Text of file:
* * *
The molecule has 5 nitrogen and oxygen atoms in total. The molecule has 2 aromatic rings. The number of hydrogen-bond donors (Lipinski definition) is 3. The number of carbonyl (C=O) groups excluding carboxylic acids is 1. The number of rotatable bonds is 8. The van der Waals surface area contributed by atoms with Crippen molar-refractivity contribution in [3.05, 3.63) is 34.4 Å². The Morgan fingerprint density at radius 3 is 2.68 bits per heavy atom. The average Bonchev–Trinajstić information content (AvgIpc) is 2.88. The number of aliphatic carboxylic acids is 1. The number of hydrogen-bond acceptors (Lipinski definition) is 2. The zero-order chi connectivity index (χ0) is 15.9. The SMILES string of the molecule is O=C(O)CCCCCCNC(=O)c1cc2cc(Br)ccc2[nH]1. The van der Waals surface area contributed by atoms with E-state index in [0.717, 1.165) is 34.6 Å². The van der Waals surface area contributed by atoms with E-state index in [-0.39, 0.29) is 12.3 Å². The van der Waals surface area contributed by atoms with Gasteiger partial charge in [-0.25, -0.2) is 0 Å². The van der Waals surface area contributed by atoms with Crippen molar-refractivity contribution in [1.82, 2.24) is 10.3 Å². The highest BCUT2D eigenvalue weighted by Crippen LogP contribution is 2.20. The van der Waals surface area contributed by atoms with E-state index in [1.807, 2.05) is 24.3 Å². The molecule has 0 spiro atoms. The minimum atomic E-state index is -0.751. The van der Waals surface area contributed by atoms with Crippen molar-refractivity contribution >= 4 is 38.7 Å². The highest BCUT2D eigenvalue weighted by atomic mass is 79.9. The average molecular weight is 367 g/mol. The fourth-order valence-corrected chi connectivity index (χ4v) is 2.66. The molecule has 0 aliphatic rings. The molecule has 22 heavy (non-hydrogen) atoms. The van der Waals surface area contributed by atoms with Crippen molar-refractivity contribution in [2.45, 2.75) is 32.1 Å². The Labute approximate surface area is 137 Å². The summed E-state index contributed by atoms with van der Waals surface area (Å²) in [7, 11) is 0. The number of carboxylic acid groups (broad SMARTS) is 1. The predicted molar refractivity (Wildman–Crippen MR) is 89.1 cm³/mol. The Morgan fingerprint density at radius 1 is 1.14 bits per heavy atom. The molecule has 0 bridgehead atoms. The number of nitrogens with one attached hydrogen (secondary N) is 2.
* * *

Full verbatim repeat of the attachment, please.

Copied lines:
The molecule has 5 nitrogen and oxygen atoms in total. The molecule has 2 aromatic rings. The number of hydrogen-bond donors (Lipinski definition) is 3. The number of carbonyl (C=O) groups excluding carboxylic acids is 1. The number of rotatable bonds is 8. The van der Waals surface area contributed by atoms with Crippen molar-refractivity contribution in [3.05, 3.63) is 34.4 Å². The Morgan fingerprint density at radius 3 is 2.68 bits per heavy atom. The average Bonchev–Trinajstić information content (AvgIpc) is 2.88. The number of aliphatic carboxylic acids is 1. The number of hydrogen-bond acceptors (Lipinski definition) is 2. The zero-order chi connectivity index (χ0) is 15.9. The SMILES string of the molecule is O=C(O)CCCCCCNC(=O)c1cc2cc(Br)ccc2[nH]1. The van der Waals surface area contributed by atoms with E-state index in [0.717, 1.165) is 34.6 Å². The van der Waals surface area contributed by atoms with E-state index in [-0.39, 0.29) is 12.3 Å². The van der Waals surface area contributed by atoms with Gasteiger partial charge in [-0.25, -0.2) is 0 Å². The van der Waals surface area contributed by atoms with Crippen molar-refractivity contribution in [1.82, 2.24) is 10.3 Å². The highest BCUT2D eigenvalue weighted by Crippen LogP contribution is 2.20. The van der Waals surface area contributed by atoms with E-state index in [1.807, 2.05) is 24.3 Å². The molecule has 0 spiro atoms. The minimum atomic E-state index is -0.751. The van der Waals surface area contributed by atoms with Crippen molar-refractivity contribution >= 4 is 38.7 Å². The highest BCUT2D eigenvalue weighted by atomic mass is 79.9. The average molecular weight is 367 g/mol. The fourth-order valence-corrected chi connectivity index (χ4v) is 2.66. The molecule has 0 aliphatic rings. The molecule has 22 heavy (non-hydrogen) atoms. The van der Waals surface area contributed by atoms with Crippen molar-refractivity contribution in [2.45, 2.75) is 32.1 Å². The Labute approximate surface area is 137 Å². The summed E-state index contributed by atoms with van der Waals surface area (Å²) in [7, 11) is 0. The number of carboxylic acid groups (broad SMARTS) is 1. The predicted molar refractivity (Wildman–Crippen MR) is 89.1 cm³/mol. The Morgan fingerprint density at radius 1 is 1.14 bits per heavy atom. The molecule has 0 bridgehead atoms. The number of nitrogens with one attached hydrogen (secondary N) is 2.